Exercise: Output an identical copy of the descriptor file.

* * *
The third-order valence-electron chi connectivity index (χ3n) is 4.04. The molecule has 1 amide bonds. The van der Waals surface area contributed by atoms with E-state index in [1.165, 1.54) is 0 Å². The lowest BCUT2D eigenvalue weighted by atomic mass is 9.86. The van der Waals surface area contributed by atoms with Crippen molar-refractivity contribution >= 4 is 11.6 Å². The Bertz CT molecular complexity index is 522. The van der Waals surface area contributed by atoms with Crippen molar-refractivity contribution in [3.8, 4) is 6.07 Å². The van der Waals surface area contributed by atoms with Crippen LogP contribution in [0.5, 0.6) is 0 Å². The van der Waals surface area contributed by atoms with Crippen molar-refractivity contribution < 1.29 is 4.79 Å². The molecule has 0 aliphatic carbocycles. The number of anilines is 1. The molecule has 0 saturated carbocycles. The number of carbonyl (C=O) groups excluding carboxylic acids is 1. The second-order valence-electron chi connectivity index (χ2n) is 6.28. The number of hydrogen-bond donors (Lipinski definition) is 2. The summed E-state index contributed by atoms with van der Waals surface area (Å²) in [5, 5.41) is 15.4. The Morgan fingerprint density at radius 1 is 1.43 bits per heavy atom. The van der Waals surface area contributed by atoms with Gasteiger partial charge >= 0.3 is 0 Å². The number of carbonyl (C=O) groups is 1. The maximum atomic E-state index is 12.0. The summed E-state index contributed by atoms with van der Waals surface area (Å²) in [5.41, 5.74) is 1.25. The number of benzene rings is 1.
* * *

The third-order valence-electron chi connectivity index (χ3n) is 4.04. The molecule has 1 amide bonds. The van der Waals surface area contributed by atoms with E-state index in [1.165, 1.54) is 0 Å². The lowest BCUT2D eigenvalue weighted by atomic mass is 9.86. The van der Waals surface area contributed by atoms with Crippen molar-refractivity contribution >= 4 is 11.6 Å². The Bertz CT molecular complexity index is 522. The van der Waals surface area contributed by atoms with Crippen molar-refractivity contribution in [3.8, 4) is 6.07 Å². The van der Waals surface area contributed by atoms with Crippen LogP contribution in [0.5, 0.6) is 0 Å². The van der Waals surface area contributed by atoms with Crippen molar-refractivity contribution < 1.29 is 4.79 Å². The molecule has 0 aliphatic carbocycles. The number of anilines is 1. The molecule has 0 saturated carbocycles. The number of carbonyl (C=O) groups excluding carboxylic acids is 1. The second-order valence-electron chi connectivity index (χ2n) is 6.28. The number of hydrogen-bond donors (Lipinski definition) is 2. The summed E-state index contributed by atoms with van der Waals surface area (Å²) in [5, 5.41) is 15.4. The Morgan fingerprint density at radius 1 is 1.43 bits per heavy atom. The van der Waals surface area contributed by atoms with Gasteiger partial charge >= 0.3 is 0 Å². The number of carbonyl (C=O) groups is 1. The maximum atomic E-state index is 12.0. The summed E-state index contributed by atoms with van der Waals surface area (Å²) in [5.41, 5.74) is 1.25. The number of benzene rings is 1.